I'm of the generation that went to school in the 60s. There was a future Labour MSP in the year above me. We didn't do so badly.

He knows what the ancient Greeks knew, but our generation forgot: words are weapons, and if you deprive the young of the ability to use them, you leave them defenceless.

When I was at school, we were encouraged to ask and answer questions. I'm reasonably (hello commenters!) familiar with the history of education. Socrates: free drink (wine with water), open Q&A. Everything since to about 1940: teacher/lecturer talks, then walks. Pupils/students take notes, go home. Yes Nick, young Shakespeare, W who crawled so willingly to school was taught language just so he could overthrow the government, and kids in the 1960s weren't, lest they try. You nailed that one mate.

But there's something going on with Nick. Someone has been depriving the young of the ability to use words. But who? how? Did Fritzl really get about that much? Hasn't Nick read, say, George Orwell's essay (dare I say, "well known essay"?) Politics and the English Language, which specifically attacks university educated writers of not using words properly. Everything went wrong in the 60s. Except of course the things that didn't.

But why aren't you talking about Darfur?

Of massive interest to our readers I think, the Making Sense of Darfur blog is having a book event on Mahmood Mamdani's book "Saviors and Survivors", which is a pretty excoriating attack on the "Save Darfur" movement in the USA, for possessing all the characteristics that we have identified over here as constitutive of Decency. I am particularly taken with this essay by Alex de Waal. The MSOD contributors can't really be credibly written off as Douglas Hurd types or crypto-fascists, and it is quite startling to see what they really think of the liberal interventionists who have attempted to hijack someone else's tragedy for the benefit of their own politics.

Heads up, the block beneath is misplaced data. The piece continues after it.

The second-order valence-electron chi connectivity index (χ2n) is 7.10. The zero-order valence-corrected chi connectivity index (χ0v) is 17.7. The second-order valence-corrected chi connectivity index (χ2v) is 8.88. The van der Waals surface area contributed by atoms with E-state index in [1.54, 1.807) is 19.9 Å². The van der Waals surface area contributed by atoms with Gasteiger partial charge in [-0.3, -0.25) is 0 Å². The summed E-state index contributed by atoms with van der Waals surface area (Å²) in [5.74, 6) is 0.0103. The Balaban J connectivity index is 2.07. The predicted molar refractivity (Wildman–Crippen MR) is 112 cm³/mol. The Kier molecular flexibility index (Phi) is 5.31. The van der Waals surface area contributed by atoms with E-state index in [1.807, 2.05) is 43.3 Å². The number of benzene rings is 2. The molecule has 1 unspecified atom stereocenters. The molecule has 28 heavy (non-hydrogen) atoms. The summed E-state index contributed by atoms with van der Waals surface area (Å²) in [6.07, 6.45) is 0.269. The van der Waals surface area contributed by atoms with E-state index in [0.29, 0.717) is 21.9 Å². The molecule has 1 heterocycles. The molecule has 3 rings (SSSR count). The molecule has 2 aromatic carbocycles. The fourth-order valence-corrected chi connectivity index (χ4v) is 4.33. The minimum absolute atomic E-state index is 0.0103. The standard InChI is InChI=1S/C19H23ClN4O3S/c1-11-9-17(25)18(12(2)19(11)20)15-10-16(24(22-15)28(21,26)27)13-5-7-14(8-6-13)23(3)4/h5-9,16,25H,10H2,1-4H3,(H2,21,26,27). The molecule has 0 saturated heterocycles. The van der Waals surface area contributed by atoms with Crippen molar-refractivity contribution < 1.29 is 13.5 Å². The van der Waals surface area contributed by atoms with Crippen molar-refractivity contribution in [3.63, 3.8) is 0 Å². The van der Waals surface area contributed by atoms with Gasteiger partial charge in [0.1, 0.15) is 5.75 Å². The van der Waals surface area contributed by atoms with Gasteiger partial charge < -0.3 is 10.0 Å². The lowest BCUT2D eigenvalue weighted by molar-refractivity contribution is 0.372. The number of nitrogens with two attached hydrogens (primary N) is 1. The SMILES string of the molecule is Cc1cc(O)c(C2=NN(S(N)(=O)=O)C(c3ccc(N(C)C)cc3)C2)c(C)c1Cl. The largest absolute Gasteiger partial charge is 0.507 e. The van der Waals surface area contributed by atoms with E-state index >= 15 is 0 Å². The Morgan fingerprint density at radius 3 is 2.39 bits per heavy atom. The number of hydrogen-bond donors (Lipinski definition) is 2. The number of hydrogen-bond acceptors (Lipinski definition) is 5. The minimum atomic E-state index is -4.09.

Also found on the web: the "Save Darfur Accountability Project. I am in two minds about this - sneering at people for going to protests seems to me to be more or less intrinsically twattish, and there's quite a lot of it on the site. But on the other hand, it does at least appear to be aiming to get the message across that there are things going on in Darfur other than a generalised March of Evil which must be rebuffed by non-specific Action on the part of the USA. I'd rather have it than this piece of "diplomacy is appeasement" bollo from Nick Kristof, for example.

Wednesday, April 29, 2009

Picking nuts